As for the manager, as well as arguably miscalculating the players’ physical preparation, he’s underused James Milner, relied too much on the inconsistent Nasri and could have used Lescott and Kolarov a little more. I don’t criticise him for the three at the back experiment. It has worked as well as failed this season and injury has denied Mancini the chance to use the ideally suited Micah Richards in the system. Of the stars’ travails, only Aguero’s mildly disappointing season can seriously be laid at the manager’s door. Put it this way, there are clubs with longer lists of grievances about their boss.

When our rivals bought the best striker in the Premier League, the short-term result at least seems inevitable.

So it’s the FA Cup now for City. Put it this way, I think it’s unlikely too many players will be rested for the visit of Leeds United next weekend.

Will Mancini still be in Beswick in August? To the intense disappointment and occasional indignant anger of the gentlemen of the press, Sheikh Mansour doesn’t have a particularly itchy trigger finger. It’s just not fair. If only he tweeted, they moan, or gave interviews through the open window of his Range Rover. In essence, he’s a far more boring owner than Abramovich or even the lads at QPR.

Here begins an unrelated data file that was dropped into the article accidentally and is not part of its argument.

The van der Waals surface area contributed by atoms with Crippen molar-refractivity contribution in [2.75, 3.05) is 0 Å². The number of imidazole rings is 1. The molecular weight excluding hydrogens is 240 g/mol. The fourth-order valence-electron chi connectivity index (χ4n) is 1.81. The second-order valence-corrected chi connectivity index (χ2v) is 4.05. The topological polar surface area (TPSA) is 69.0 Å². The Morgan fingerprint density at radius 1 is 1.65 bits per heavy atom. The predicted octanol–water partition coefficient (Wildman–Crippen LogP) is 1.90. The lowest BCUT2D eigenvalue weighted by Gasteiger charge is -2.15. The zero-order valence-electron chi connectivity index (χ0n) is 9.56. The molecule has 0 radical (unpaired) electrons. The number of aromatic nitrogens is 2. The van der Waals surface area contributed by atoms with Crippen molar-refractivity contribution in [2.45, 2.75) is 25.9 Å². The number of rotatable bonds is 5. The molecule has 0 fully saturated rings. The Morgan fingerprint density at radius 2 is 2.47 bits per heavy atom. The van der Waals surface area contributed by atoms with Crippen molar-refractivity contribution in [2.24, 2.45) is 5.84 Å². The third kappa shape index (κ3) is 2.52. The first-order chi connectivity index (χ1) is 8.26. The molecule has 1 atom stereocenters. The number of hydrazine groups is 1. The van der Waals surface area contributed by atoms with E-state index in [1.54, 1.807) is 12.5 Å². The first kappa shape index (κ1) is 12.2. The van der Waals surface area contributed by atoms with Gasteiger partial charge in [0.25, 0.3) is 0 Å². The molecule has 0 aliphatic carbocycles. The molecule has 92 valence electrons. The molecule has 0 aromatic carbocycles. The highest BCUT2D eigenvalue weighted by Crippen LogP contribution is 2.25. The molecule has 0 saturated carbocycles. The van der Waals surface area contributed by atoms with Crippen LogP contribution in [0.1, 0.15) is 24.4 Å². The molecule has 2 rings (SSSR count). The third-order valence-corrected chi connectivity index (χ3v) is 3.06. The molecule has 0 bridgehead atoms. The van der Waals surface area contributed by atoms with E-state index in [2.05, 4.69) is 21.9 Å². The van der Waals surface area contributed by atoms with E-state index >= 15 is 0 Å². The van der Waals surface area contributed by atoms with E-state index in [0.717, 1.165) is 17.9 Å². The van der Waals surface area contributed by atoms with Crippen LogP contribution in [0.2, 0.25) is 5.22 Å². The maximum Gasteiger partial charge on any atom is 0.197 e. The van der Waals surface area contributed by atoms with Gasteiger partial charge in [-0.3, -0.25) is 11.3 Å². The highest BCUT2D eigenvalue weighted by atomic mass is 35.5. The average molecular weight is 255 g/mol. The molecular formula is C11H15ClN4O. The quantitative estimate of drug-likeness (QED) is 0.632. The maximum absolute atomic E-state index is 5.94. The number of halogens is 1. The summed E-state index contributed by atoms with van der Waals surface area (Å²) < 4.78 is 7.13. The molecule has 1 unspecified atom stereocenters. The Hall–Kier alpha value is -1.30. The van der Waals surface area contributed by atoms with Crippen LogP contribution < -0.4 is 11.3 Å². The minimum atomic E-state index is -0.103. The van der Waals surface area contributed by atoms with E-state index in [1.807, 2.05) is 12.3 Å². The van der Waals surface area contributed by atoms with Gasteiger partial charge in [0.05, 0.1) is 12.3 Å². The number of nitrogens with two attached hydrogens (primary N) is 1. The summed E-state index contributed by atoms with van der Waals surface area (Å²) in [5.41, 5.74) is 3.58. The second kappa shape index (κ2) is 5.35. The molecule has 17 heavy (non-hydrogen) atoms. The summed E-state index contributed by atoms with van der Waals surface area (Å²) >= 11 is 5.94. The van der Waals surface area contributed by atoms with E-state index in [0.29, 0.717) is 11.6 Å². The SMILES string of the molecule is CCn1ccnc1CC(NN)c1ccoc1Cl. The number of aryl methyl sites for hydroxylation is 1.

But he doesn’t have unlimited patience either. I may be about to be proven an idiot, but a change before the end of the season feels unlikely. At that point, a Cup win will help and allowance will be made for two ridiculously tough Champions League draws, but the man in Abu Dhabi will probably look beyond that. Is there a better candidate out there? Given Mancini’s trophy record (at least in domestic competitions) both before and since he came to Manchester, any alternative will have to be a very special one to justify a change – and there’s no guarantee such a person will be available.

The most likely outcome will be that Mancini will still be there. He and us will hope that the players that will inevitably move on this summer will this time be replaced by better and not worse personnel. Money will be thrown at doing this, but the budget will not be unlimited and the pressure to avoid this season’s domestic disappointments and European underperformance will be intense.